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ONE PERFECT EPISODE / Hannibal: "The Wrath of the Lamb" / Douglas Menagh

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Alfred Hitchcock said, “film your murders like love scenes, and film your love scenes like murders.” It was a Tumblr blogger by the username hannibalcatharsis who had observed this quote in relation to the show HannibalHannibal was always more than just a show about intelligent psychopaths and violent ritualistic murders. Based off the series of Thomas Harris novels and developed for television by Bryan Fuller, “The Wrath of The Lamb” ends Hannibal by fulfilling the promise and potential of true friendship between Dr. Hannibal Lecter (Mads Mikkelsen) and Will Graham (Hugh Dancy). 

In “The Wrath of the Lamb,” Will visits Hannibal in a psychiatric ward to conspire with him on to capture Francis Dolarhyde, a murderer inspired by William Blake’s “Red Dragon." They plan to do that by using Hannibal as bait. Dolarhyde admires Dr. Lecter and wants to meet him. By staging a fake transfer, Hannibal and Will could apprehend the killer. The idea to use Hannibal as bait is floated around in Red Dragon, the source material for season 3. The show runs with the idea, offering a fresh take on these stories that is surprising yet faithful to the books. This twist offers an unpredictable and suspenseful conclusion to a gruesome and grizzly program. 

Before setting the plan in motion, behind a panel separating Hannibal from the world, he tells Will, “When life becomes maddeningly polite, think about me. Think about me, Will.” Hannibal, played brilliantly by Mads Mikkelsen, is a poetic, modern, and cool Lucifer. Like Satan in Milton’s Paradise Lost, all the best lines in this episode belong to Hannibal. William Blake said of Milton, “he was a true Poet and of the Devil's party without knowing it.” The difference between Paradise Lost and Hannibal is the latter belongs to the devils, and knows it.

Accompanied by armed guards in a truck and a police vehicle escort, Hannibal is transferred and the plan gets underway. Dolarhyde then intercepts the unit and kills the guards before disappearing. This wasn’t exactly part of the plan, but flushing out serial killers into the open has consequences. Hannibal doesn’t seem concerned. He says, “You know Will, you worry too much. You'd be much more comfortable if you just relaxed with yourself.” When I saw Hannibal around the summer 2016, there were a lot of awful things going on in the world. Watching Hannibal was not one of them. 

Hannibal and Will wait for Dolarhyde in an abode by the ocean, a scene Fannibals like to call The Honeymoon. This is the first time in a while we see Hannibal free to drink wine and do all the things he used to do. When opening the bottle of wine, Hannibal eyes Will, then the corkscrew he is using, as if he is thinking of murdering Will with it. Hannibal tells Will, “My compassion for you is inconvenient.” I was twenty-eight, an MFA student in New York City, and involved with someone in California when I watched “The Wrath of the Lamb.” Hannibal showed me that by taking ownership of my compassion, however inconvenient, I could delight in my experience and growth.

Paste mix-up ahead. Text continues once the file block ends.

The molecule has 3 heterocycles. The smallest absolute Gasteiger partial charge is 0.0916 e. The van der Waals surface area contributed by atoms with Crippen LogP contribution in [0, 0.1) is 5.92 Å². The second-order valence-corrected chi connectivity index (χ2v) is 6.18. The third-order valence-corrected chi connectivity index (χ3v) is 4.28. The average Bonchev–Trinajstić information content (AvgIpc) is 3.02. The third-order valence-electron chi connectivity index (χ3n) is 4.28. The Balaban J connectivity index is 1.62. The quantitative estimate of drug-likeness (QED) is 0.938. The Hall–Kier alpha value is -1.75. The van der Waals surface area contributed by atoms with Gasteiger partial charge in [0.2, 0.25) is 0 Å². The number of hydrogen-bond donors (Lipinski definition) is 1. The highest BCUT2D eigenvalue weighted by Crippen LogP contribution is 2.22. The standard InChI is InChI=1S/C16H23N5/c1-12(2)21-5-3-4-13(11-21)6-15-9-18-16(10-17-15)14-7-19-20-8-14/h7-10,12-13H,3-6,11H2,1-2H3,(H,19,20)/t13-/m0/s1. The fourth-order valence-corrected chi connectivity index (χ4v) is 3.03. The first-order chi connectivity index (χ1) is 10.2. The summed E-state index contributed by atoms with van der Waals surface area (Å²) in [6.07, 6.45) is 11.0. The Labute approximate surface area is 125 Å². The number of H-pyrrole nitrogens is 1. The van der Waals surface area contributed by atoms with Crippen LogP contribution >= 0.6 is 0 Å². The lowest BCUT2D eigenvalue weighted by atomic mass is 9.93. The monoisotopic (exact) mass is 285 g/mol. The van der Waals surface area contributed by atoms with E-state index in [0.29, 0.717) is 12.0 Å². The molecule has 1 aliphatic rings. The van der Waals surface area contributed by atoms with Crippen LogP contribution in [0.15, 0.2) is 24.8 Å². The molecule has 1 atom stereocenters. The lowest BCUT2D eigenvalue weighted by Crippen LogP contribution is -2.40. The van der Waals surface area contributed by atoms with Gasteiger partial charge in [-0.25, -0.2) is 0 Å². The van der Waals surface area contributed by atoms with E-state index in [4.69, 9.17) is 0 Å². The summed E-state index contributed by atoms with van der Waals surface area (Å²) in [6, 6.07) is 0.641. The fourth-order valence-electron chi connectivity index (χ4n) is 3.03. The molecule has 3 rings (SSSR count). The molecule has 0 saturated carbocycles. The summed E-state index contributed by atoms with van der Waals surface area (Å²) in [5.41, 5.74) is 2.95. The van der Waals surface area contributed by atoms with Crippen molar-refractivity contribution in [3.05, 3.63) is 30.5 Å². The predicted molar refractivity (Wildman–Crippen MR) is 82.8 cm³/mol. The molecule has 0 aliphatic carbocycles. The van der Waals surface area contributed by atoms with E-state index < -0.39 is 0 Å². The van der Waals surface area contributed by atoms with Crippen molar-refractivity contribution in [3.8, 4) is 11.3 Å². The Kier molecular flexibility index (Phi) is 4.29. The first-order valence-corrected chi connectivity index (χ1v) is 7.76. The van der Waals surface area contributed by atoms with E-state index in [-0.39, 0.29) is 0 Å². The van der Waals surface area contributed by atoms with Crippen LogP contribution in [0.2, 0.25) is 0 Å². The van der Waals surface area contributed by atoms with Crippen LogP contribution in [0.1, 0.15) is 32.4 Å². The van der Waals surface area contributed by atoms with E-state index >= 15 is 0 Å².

Dolarhyde interrupts The Honeymoon, and what proceeds is a three-way murder between him, Hannibal, and Will. As far as filming murders like love scenes and love scenes like murders, as Fannibal blogger hannibalcatharsis expertly pointed out, this scene is both. To the sound of “Love Crime,” a song Siouxsie Sioux came out of musical retirement to collaborate with composer Brian Reitzell on, Hannibal and Will defeat Dolarhyde. “I will survive, live, and thrive,” Siouxsie sings. Like a whisper through the chrysalis, this song alone awoke in me a wish to transform my shadow into something beautiful and understandable. 

Hannibal and Will share a bloody embrace. Breathing heavily, and with prolonged eye contact, Hannibal tells Will, “This is all I ever wanted for you, Will. For both of us.” Hannibal let Will into his private world and revealed his innermost place. The power of Hannibal’s words to Will, a man who understood him for who he was, is deeply cathartic and affecting. 

Before the credits roll and the post credit scene began, Hannibal and Will jump off the cliff into the ocean. I gave “The Wrath of the Lamb” a standing ovation because Hannibal dropped the mic. 


Douglas Menagh is a writer based in New York City. He received his MFA in Creative Writing from Antioch University. He writes for New Noise Magazine, and his work has appeared in Memoir Mixtapes, Meow Meow Pow Pow, HOOT Review, Lunch Ticket, and Annotation Nation.